Microsoft Word offers various ways to space a bullet. For example, the most popular method to create a bulleted list in Microsoft Word is to click the little bullet icon and start typing. That icon puts a tab character between the bullet and the text (again, great for print).

The tab Microsoft Word uses is not something you should use in html, so you have two options:

  • Keep the tab as-is and just search and replace with a space (or your favorite thing to replace a tab with) after the file is output to filtered html.
  • Modify the style for your bullets to use a space or some other method. You can do this directly within the Microsoft Word user interface.

Bullet point limitations

The term word processor usually means one thing to everyone. It is an application you run that lets you create documents. However, these word processors are not created equal.

If you look at Apple Pages and Google Docs, they have some real limitations to the amount of exact formatting, spacing, and placement of items in your document. Many of these restrictions are in place because Apple and Google want to make it easy to output your document to html, ePub, and print, with a focus on html standards.

Microsoft Word, on the other hand, was born as a WYSIWYG (what you see is what you get) word processor with a focus on printing the document. The ability to output documents to the web was a secondary design that came later in the product’s life cycle.

Take a look at the following image and you can see the tradeoffs each word processor makes.

Bullet options for various word processors.


As you can see, there are lots of options, but take a cue from Apple Pages and Google Docs and do not get fancy with your bullets. Some of the bullets Microsoft Word uses are just plain not supported on an eBook. If you want to use certain bullets, you may have to embed a font into your eBook which can be costly.


In most word processors, you can create multiple levels of indents, like this:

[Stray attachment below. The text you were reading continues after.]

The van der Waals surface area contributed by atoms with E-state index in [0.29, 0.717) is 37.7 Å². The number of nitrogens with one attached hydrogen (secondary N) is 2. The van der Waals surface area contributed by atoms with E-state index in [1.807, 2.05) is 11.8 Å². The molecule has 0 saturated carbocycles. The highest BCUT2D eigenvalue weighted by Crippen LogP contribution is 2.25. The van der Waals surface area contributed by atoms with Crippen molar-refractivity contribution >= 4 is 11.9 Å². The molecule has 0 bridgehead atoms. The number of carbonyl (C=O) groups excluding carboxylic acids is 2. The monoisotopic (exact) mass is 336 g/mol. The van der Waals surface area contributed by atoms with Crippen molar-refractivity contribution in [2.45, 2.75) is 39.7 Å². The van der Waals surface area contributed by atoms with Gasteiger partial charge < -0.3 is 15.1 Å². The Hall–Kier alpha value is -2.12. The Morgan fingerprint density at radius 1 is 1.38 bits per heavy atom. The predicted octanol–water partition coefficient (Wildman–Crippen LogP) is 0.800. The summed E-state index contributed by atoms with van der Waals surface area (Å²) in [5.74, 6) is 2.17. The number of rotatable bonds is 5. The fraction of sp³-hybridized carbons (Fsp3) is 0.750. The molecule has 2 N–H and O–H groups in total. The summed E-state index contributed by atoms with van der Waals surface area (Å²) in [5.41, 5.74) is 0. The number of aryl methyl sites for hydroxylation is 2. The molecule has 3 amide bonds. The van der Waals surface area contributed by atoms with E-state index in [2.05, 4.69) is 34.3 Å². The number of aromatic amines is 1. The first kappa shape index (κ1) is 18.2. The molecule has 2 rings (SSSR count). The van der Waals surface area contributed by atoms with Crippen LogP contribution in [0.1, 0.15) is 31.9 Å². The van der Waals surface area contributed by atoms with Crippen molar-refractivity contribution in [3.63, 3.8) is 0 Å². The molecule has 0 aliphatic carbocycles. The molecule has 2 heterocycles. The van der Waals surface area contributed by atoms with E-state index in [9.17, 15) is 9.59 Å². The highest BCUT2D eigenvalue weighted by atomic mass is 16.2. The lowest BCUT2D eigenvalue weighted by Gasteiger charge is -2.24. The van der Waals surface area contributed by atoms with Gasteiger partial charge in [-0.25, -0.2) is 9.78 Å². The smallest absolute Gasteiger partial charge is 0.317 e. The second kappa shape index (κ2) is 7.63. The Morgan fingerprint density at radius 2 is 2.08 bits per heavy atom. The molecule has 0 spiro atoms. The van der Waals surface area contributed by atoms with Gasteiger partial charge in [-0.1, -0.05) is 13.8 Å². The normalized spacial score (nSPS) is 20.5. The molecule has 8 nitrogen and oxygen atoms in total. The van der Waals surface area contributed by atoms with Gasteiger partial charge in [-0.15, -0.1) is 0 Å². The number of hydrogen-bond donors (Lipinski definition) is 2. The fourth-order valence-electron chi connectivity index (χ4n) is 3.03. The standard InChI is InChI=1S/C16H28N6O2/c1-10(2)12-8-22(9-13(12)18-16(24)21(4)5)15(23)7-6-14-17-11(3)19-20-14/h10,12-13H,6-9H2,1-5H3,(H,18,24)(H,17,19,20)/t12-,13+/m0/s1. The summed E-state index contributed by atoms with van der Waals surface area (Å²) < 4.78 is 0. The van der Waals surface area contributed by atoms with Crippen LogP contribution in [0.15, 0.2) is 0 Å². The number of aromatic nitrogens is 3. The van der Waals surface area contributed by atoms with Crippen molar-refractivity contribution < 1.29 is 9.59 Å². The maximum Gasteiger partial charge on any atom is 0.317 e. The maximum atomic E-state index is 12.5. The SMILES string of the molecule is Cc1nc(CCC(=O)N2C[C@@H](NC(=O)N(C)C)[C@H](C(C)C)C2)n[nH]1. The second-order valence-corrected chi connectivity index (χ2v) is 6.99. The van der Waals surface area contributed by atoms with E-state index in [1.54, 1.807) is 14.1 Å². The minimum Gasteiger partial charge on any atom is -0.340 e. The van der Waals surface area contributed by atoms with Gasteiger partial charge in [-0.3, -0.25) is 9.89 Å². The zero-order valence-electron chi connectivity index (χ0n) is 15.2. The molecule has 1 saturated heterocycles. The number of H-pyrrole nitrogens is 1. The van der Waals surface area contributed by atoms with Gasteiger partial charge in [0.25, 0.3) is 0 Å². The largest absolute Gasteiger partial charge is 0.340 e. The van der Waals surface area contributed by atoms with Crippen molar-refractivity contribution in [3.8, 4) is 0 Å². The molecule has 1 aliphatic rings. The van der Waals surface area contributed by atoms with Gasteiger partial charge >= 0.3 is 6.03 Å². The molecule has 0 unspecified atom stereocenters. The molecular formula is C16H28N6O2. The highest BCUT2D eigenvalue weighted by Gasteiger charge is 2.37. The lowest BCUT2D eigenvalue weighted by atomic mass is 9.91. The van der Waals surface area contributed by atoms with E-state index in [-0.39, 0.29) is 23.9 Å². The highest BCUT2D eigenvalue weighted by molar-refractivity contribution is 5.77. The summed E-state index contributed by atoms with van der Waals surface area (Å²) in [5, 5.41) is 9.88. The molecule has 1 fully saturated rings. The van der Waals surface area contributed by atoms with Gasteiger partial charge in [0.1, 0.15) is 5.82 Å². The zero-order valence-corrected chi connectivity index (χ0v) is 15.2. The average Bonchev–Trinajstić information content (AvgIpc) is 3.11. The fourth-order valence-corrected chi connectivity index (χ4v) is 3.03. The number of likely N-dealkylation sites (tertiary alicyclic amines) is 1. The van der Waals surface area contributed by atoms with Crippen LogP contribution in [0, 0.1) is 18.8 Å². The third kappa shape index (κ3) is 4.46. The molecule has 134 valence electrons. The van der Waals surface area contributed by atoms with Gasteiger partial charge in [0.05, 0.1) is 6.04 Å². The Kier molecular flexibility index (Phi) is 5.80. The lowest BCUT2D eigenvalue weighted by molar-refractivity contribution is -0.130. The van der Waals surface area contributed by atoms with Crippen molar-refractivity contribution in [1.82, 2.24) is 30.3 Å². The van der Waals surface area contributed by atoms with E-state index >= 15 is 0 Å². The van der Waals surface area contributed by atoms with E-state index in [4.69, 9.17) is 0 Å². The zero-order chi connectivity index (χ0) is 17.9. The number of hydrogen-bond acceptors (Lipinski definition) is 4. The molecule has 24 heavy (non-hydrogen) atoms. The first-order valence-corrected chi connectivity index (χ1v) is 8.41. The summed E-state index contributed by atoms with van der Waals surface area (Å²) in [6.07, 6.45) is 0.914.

• Top bullet
    • Indented bullet
      • Another indented bullet
        • Yet another indented bullet

The fact is, this format does not look good in print, web, or eBook format. As a best practice, I recommend you focus on using only one top-level bullet whenever you can and only use a second level indent if necessary.

If you need more than one sub-bullet, you might want to re-think that strategy because the more you indent, the more likely the eBook reader will not display the bullets the way you want.

Blatant Plug

At the end of the day, dealing with this minutia is not something an independent technical writer wants to deal with. That is why I created the eBook Toolkit for Microsoft Word. I created this for Microsoft Word because it is the most popular word processor on the market.

Among many other things, the eBook Toolkit will output your bulleted lists to look as close as possible to your original print version of the Microsoft Word document. The eBook Toolkit makes sure the bulleted lists look great in ePub and Kindle formats. Click the shop link at the top of the page for more detail.


When you use bulleted lists in your eBook, follow these basic rules:

  • Do not get fancy: The more your bullet strays from the standard filled circle or outlined circle, the better the chance it will not display on an eBook reader.
  • Tabs are bad: Do not use tab spacing to separate a bullet from the text because the eBook reader may not support tabs.
  • Remember older devices: If you output the ePub from Apple Pages or Google Docs and then convert that to Amazon Kindle, keep in mind, those bulleted lists may not work on older Kindle models.
  • Use Unicode: If you output from Microsoft Word, you should replace the physical bullet in the file to the Unicode equivalent.

Using bullets in Apple Pages, Google Docs, and most word processors are pretty easy. Using bullets in Microsoft Word can be quite complicated because that product still has deep roots in print typesetting. If you would like to see a post or a video on how to do this, please add your comments to this post.